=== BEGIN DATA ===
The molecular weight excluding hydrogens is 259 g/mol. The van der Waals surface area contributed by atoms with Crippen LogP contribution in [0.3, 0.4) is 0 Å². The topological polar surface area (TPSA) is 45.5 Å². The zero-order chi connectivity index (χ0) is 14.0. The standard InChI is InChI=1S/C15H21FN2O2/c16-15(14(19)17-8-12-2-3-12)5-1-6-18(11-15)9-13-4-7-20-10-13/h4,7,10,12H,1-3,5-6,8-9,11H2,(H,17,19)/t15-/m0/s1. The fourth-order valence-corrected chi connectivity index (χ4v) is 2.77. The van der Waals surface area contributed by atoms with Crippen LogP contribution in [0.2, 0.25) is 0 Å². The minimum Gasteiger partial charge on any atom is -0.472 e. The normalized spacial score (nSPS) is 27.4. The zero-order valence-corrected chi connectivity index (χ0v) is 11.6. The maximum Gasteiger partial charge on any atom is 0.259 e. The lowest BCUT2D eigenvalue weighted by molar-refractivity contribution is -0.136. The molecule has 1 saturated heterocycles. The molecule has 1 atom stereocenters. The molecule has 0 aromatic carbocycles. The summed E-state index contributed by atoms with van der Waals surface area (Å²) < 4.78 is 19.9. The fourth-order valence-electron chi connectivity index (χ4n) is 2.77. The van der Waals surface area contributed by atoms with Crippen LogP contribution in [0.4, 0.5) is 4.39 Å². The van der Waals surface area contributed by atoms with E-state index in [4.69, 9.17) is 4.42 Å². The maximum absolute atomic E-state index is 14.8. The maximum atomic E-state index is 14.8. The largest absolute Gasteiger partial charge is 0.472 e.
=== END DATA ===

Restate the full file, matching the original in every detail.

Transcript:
The molecular weight excluding hydrogens is 259 g/mol. The van der Waals surface area contributed by atoms with Crippen LogP contribution in [0.3, 0.4) is 0 Å². The topological polar surface area (TPSA) is 45.5 Å². The zero-order chi connectivity index (χ0) is 14.0. The standard InChI is InChI=1S/C15H21FN2O2/c16-15(14(19)17-8-12-2-3-12)5-1-6-18(11-15)9-13-4-7-20-10-13/h4,7,10,12H,1-3,5-6,8-9,11H2,(H,17,19)/t15-/m0/s1. The fourth-order valence-corrected chi connectivity index (χ4v) is 2.77. The van der Waals surface area contributed by atoms with Crippen LogP contribution in [0.2, 0.25) is 0 Å². The minimum Gasteiger partial charge on any atom is -0.472 e. The normalized spacial score (nSPS) is 27.4. The zero-order valence-corrected chi connectivity index (χ0v) is 11.6. The maximum Gasteiger partial charge on any atom is 0.259 e. The lowest BCUT2D eigenvalue weighted by molar-refractivity contribution is -0.136. The molecule has 1 saturated heterocycles. The molecule has 1 atom stereocenters. The molecule has 0 aromatic carbocycles. The summed E-state index contributed by atoms with van der Waals surface area (Å²) < 4.78 is 19.9. The fourth-order valence-electron chi connectivity index (χ4n) is 2.77. The van der Waals surface area contributed by atoms with Crippen LogP contribution in [0.4, 0.5) is 4.39 Å². The van der Waals surface area contributed by atoms with E-state index in [4.69, 9.17) is 4.42 Å². The maximum absolute atomic E-state index is 14.8. The maximum atomic E-state index is 14.8. The largest absolute Gasteiger partial charge is 0.472 e.